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Tune XGBoost "max_delta_step" Parameter

The max_delta_step parameter in XGBoost limits the maximum change allowed in the predictions between iterations.

It helps stabilize the update steps and prevents the model from giving too much weight to individual trees, which can be useful in dealing with extreme outliers.

By tuning max_delta_step, you can find the optimal value that allows the model to make steady progress without overshooting due to large gradients. This example demonstrates how to tune the max_delta_step hyperparameter using grid search with cross-validation.

import xgboost as xgb
import numpy as np
from sklearn.datasets import make_regression
from sklearn.model_selection import GridSearchCV, KFold
from sklearn.metrics import mean_squared_error

# Create a synthetic dataset
X, y = make_regression(n_samples=1000, n_features=20, noise=0.1, random_state=42)

# Configure cross-validation
cv = KFold(n_splits=5, shuffle=True, random_state=42)

# Define hyperparameter grid
param_grid = {
    'max_delta_step': [0, 1, 5, 10, 100]

# Set up XGBoost regressor
model = xgb.XGBRegressor(n_estimators=100, learning_rate=0.1, random_state=42)

# Perform grid search
grid_search = GridSearchCV(estimator=model, param_grid=param_grid, cv=cv, scoring='neg_mean_squared_error', n_jobs=-1, verbose=1)
grid_search.fit(X, y)

# Get results
print(f"Best max_delta_step: {grid_search.best_params_['max_delta_step']}")
print(f"Best CV MSE: {-grid_search.best_score_:.4f}")

# Plot max_delta_step vs. MSE
import matplotlib.pyplot as plt
results = grid_search.cv_results_

plt.figure(figsize=(10, 6))
plt.semilogx(param_grid['max_delta_step'], -results['mean_test_score'], marker='o', linestyle='-', color='b')
plt.fill_between(param_grid['max_delta_step'], -results['mean_test_score'] + results['std_test_score'],
                 -results['mean_test_score'] - results['std_test_score'], alpha=0.1, color='b')
plt.title('Max Delta Step vs. MSE')
plt.xlabel('Max Delta Step')
plt.ylabel('CV Average MSE')

# Train a final model with the best max_delta_step value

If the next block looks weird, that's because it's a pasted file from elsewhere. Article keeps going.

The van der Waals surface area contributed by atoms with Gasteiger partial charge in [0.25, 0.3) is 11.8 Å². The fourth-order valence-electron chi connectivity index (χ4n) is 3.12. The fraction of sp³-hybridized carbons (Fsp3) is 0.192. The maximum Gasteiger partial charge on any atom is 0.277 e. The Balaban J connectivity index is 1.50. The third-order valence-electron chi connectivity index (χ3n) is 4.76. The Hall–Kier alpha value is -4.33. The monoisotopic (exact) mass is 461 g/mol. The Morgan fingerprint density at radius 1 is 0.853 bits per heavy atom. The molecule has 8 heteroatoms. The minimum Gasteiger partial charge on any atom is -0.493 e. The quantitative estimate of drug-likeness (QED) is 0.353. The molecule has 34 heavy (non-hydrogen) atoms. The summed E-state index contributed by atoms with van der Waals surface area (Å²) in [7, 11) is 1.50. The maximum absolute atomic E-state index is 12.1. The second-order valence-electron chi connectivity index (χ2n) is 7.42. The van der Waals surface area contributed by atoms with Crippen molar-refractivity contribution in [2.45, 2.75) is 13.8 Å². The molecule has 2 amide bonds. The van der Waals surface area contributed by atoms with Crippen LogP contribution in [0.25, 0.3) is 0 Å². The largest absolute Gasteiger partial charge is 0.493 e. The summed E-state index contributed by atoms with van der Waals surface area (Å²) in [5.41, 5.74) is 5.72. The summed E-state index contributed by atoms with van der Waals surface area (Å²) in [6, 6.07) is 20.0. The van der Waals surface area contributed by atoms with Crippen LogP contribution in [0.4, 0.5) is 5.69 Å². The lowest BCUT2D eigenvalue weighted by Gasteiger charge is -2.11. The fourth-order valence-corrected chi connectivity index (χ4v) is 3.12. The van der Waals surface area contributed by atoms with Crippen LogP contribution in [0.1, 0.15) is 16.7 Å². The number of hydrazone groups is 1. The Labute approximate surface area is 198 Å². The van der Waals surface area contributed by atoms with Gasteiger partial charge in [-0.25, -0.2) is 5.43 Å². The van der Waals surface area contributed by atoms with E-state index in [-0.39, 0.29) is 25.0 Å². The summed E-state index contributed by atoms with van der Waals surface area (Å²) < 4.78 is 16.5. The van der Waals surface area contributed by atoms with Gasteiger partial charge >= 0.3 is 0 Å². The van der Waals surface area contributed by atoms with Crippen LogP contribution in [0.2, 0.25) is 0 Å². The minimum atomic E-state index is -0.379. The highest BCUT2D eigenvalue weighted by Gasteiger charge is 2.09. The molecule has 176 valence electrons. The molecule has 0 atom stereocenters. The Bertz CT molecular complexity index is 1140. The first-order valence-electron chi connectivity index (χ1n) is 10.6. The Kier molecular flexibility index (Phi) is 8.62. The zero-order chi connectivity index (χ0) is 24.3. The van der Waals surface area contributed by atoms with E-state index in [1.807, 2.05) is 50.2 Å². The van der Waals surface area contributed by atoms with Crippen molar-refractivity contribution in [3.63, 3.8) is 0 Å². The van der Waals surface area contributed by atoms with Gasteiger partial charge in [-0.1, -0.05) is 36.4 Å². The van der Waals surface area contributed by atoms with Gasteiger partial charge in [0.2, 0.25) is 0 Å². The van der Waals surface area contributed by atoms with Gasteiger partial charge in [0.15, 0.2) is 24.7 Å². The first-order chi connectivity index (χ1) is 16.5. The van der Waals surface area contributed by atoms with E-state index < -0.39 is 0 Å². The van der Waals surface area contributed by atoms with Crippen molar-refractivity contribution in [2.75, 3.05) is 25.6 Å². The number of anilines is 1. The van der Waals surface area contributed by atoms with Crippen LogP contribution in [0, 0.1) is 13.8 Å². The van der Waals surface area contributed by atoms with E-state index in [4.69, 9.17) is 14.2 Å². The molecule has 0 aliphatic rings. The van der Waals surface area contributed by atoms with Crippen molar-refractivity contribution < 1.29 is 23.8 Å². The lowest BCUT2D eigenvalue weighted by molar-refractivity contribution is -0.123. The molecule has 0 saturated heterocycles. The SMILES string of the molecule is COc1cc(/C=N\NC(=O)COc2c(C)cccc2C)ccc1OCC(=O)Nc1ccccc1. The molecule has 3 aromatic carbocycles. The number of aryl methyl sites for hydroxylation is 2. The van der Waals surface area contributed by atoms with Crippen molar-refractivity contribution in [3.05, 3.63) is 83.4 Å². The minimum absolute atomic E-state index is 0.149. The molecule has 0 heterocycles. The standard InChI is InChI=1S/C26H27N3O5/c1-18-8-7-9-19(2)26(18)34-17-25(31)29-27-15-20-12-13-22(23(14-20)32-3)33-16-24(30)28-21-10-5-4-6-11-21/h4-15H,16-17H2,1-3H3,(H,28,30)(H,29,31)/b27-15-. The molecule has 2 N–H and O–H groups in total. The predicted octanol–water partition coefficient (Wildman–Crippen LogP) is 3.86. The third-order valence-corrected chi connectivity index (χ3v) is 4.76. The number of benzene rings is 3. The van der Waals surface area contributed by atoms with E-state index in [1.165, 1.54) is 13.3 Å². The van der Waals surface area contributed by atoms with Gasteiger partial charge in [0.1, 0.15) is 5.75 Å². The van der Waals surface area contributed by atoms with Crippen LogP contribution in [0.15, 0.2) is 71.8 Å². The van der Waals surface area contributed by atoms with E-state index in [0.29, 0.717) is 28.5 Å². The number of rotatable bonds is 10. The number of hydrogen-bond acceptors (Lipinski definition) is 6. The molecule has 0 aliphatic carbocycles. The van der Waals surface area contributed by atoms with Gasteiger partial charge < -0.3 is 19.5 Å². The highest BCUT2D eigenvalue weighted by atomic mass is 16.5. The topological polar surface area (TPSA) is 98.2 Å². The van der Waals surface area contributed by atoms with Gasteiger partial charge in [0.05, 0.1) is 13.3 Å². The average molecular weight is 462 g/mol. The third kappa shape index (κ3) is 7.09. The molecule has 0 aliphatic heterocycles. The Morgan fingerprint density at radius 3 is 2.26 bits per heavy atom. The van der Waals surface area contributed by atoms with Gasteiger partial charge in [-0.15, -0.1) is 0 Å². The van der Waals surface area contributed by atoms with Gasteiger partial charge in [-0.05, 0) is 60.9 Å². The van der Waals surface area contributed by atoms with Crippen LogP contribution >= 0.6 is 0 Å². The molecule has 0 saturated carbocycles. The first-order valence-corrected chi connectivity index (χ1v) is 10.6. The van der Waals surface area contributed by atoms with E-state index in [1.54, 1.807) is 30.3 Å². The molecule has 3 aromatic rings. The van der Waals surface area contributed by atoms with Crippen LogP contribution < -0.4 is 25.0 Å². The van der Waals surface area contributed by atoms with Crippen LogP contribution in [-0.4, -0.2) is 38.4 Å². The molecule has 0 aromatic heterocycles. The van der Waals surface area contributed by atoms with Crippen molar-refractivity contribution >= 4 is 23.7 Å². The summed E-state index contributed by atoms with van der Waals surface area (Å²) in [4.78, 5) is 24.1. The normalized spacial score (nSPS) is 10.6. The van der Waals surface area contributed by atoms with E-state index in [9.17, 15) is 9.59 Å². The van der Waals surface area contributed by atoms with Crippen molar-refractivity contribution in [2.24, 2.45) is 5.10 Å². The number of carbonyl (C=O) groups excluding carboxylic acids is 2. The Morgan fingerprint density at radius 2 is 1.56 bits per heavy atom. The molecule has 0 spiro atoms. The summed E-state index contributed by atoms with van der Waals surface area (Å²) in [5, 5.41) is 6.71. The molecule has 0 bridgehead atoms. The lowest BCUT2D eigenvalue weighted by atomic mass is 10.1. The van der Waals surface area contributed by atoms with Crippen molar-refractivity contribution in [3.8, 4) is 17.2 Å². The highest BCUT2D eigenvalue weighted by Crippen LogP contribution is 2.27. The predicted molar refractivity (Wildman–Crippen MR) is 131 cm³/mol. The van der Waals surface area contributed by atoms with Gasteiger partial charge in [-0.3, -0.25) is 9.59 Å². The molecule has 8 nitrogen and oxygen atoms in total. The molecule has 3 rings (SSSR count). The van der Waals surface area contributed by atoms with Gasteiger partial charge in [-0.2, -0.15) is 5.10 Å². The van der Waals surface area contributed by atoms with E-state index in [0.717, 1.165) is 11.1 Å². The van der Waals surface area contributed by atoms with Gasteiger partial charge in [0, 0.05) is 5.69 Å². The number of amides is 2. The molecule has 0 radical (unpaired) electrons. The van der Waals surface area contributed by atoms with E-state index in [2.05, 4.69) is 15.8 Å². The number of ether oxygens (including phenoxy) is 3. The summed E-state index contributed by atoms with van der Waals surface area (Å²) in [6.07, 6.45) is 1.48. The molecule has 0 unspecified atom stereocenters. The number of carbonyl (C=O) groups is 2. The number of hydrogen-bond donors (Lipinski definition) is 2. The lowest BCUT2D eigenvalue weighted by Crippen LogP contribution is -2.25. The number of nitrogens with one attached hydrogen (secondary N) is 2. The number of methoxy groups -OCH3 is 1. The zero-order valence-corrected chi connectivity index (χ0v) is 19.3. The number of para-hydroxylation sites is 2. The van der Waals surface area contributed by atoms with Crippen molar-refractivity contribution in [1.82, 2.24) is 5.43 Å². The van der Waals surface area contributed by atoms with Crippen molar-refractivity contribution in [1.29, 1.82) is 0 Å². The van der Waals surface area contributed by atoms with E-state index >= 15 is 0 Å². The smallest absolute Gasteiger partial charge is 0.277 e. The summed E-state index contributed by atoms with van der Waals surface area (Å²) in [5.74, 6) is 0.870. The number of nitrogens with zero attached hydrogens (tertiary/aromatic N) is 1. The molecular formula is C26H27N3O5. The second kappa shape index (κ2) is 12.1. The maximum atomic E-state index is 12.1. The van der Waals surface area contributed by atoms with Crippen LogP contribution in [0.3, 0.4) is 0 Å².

best_max_delta_step = grid_search.best_params_['max_delta_step']
final_model = xgb.XGBRegressor(n_estimators=100, learning_rate=0.1, max_delta_step=best_max_delta_step, random_state=42)
final_model.fit(X, y)

The resulting plot may look as follows:

xgboost tune max_delta_step

This example uses scikit-learn’s make_regression to create a synthetic regression dataset. We then set up a KFold cross-validation object for evaluating different max_delta_step values.

The param_grid defines the values of max_delta_step to test, ranging from 0 (no constraint) to 100. An XGBRegressor is initialized with basic hyperparameters, and GridSearchCV is used to perform the grid search. The negative mean squared error (MSE) is used as the scoring metric.

After fitting the grid search object, we print the best max_delta_step value and the corresponding best cross-validation MSE. We then plot the relationship between max_delta_step and the average MSE using matplotlib, with a logarithmic scale on the x-axis to better visualize the wide range of values.

Finally, we train a model using the best max_delta_step value found during the grid search.

By tuning max_delta_step, we can find a value that allows the model to make steady progress while preventing overshooting due to large gradients. This can be particularly useful when dealing with datasets that contain extreme outliers or have high noise levels.

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